Nascar

AJ Allmendinger was golfing when road-course test broke out at Charlotte

AVONDALE, AZ - MARCH 13: AJ Allmendinger, driver of the #47 Kingsford Charcoal Chevrolet, drives during practice for the NASCAR Sprint Cup Series CampingWorld.com 500 at Phoenix International Raceway on March 13, 2015 in Avondale, Arizona. (Photo by Chris Trotman/NASCAR via Getty Images)

AVONDALE, AZ - MARCH 13: AJ Allmendinger, driver of the #47 Kingsford Charcoal Chevrolet, drives during practice for the NASCAR Sprint Cup Series CampingWorld.com 500 at Phoenix International Raceway on March 13, 2015 in Avondale, Arizona. (Photo by Chris Trotman/NASCAR via Getty Images)

AJ Allmendinger, who recently performed a single-car test on the road course in the Charlotte Motor Speedway infield, is all for more road-course racing in NASCAR.

And why wouldn't he be? He's long been considered one of the best at it in what is now the Monster Energy NASCAR Cup Series.

But he's also realistic.

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And he dealt with the question of a possible future road-course race at Charlotte with humor on Tuesday at the NASCAR preseason media tour, making it sound like he just happened to be in the area working on his questionable golf game when the test broke out.

"I had heard a rumor there was a stock car test going on around Charlotte," Allmendinger said. "I was golfing that day. Shot an 86. I four-putted the first green. It was terrible.

"I'll just say that we were out there (at the Charlotte road course) collecting data. I had a lot of fun. It would be something I would enjoy. It was better than my golf game, let's put it that way. I had 43 putts that round. Do you know how bad that is? It's horrible! But I didn't throw the putter, so I'm growing in maturity as a person."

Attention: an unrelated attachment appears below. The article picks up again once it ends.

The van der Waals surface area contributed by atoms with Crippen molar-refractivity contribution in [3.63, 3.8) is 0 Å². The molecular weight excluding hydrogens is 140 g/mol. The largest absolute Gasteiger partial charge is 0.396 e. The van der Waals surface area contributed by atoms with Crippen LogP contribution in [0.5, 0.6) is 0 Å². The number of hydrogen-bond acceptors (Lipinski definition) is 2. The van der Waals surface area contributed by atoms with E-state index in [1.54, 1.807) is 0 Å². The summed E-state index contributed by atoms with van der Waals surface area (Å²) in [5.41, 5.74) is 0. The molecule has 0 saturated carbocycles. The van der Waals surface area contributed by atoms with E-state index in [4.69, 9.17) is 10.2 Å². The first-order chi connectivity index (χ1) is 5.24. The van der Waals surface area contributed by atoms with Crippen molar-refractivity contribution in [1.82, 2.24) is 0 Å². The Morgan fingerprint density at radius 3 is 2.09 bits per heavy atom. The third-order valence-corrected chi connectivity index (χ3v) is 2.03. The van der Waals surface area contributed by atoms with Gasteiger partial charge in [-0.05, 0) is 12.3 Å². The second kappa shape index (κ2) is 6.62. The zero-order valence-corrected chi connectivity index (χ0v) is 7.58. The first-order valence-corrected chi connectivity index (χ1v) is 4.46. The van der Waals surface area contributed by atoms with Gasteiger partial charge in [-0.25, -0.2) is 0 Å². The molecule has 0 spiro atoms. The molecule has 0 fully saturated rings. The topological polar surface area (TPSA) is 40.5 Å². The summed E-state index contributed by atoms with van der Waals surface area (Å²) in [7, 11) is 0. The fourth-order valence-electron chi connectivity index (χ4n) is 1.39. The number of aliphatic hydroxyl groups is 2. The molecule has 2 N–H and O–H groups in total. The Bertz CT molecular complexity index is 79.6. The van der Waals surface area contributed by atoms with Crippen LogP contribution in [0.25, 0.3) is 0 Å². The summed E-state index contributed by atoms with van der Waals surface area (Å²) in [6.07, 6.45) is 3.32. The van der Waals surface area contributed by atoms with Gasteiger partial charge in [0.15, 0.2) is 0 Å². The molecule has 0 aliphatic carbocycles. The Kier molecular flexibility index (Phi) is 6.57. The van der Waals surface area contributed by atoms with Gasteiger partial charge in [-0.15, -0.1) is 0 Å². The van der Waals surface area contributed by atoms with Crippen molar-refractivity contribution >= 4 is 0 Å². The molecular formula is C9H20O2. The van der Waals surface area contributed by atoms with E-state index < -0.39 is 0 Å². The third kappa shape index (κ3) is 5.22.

Bottom line, if you read between the lines, is that Allmendinger's golf game still needs some work and so would the Charlotte road course, which is located inside the 1.5-mile oval at the track, if there ever is to be an actual NASCAR touring series race held on it. For starters, in its present state, it likely is too narrow to allow the kind of passing opportunities required by larger stock cars or trucks.

That doesn't mean Allmendinger, whose only career win in NASCAR's Cup Series came at Watkins Glen in 2014 in the No. 47 JTG Daugherty Racing Chevrolet he still drives, isn't in favor of giving it a try one day.

"I like to golf, and I'm going to play some more rounds up there (near the track) just in case they want to collect more data," Allmendinger said. "Here's the deal. ... I don't know what's going to happen. I thought it was a lot of fun and I enjoyed it.

"You can bring something new to the schedule and something new (to the sport) if it was done. I'm all for it. I'm probably biased toward that. It's kind of like the new (points and playoff) format. Change can be good and it can be a little scary. We have to see how it plays out. But could it be successful? I think it would be a fantastic race and something the fans could truly enjoy."